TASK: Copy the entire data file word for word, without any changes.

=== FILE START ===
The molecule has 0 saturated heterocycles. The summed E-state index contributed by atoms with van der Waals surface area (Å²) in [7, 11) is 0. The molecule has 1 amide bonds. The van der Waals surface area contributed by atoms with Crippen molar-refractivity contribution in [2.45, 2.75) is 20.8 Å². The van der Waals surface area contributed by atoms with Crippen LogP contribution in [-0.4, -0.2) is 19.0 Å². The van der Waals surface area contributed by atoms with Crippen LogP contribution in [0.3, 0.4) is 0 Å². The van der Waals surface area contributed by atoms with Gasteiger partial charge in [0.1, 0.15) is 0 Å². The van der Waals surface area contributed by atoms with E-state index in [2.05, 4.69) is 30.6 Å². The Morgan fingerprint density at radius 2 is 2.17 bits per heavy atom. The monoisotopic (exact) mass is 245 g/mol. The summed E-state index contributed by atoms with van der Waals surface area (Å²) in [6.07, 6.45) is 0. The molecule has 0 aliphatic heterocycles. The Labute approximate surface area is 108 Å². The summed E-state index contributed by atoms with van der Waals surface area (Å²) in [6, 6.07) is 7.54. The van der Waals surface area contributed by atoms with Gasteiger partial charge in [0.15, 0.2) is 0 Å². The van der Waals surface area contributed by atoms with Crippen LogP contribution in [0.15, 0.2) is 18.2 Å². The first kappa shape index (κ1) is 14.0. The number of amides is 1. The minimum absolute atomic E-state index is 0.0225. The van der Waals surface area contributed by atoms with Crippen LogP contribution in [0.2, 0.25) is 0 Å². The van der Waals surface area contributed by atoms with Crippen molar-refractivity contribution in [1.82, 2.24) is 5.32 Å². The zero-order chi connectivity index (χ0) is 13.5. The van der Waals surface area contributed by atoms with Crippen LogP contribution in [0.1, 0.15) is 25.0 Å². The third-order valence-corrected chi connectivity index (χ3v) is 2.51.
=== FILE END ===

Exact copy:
The molecule has 0 saturated heterocycles. The summed E-state index contributed by atoms with van der Waals surface area (Å²) in [7, 11) is 0. The molecule has 1 amide bonds. The van der Waals surface area contributed by atoms with Crippen molar-refractivity contribution in [2.45, 2.75) is 20.8 Å². The van der Waals surface area contributed by atoms with Crippen LogP contribution in [-0.4, -0.2) is 19.0 Å². The van der Waals surface area contributed by atoms with Crippen LogP contribution in [0.3, 0.4) is 0 Å². The van der Waals surface area contributed by atoms with Gasteiger partial charge in [0.1, 0.15) is 0 Å². The van der Waals surface area contributed by atoms with E-state index in [2.05, 4.69) is 30.6 Å². The Morgan fingerprint density at radius 2 is 2.17 bits per heavy atom. The monoisotopic (exact) mass is 245 g/mol. The summed E-state index contributed by atoms with van der Waals surface area (Å²) in [6.07, 6.45) is 0. The molecule has 0 aliphatic heterocycles. The Labute approximate surface area is 108 Å². The summed E-state index contributed by atoms with van der Waals surface area (Å²) in [6, 6.07) is 7.54. The van der Waals surface area contributed by atoms with Gasteiger partial charge in [0.15, 0.2) is 0 Å². The van der Waals surface area contributed by atoms with Crippen LogP contribution in [0.15, 0.2) is 18.2 Å². The first kappa shape index (κ1) is 14.0. The number of amides is 1. The minimum absolute atomic E-state index is 0.0225. The van der Waals surface area contributed by atoms with Crippen LogP contribution in [0.2, 0.25) is 0 Å². The van der Waals surface area contributed by atoms with Crippen molar-refractivity contribution in [1.82, 2.24) is 5.32 Å². The zero-order chi connectivity index (χ0) is 13.5. The van der Waals surface area contributed by atoms with Crippen LogP contribution in [0.1, 0.15) is 25.0 Å². The third-order valence-corrected chi connectivity index (χ3v) is 2.51.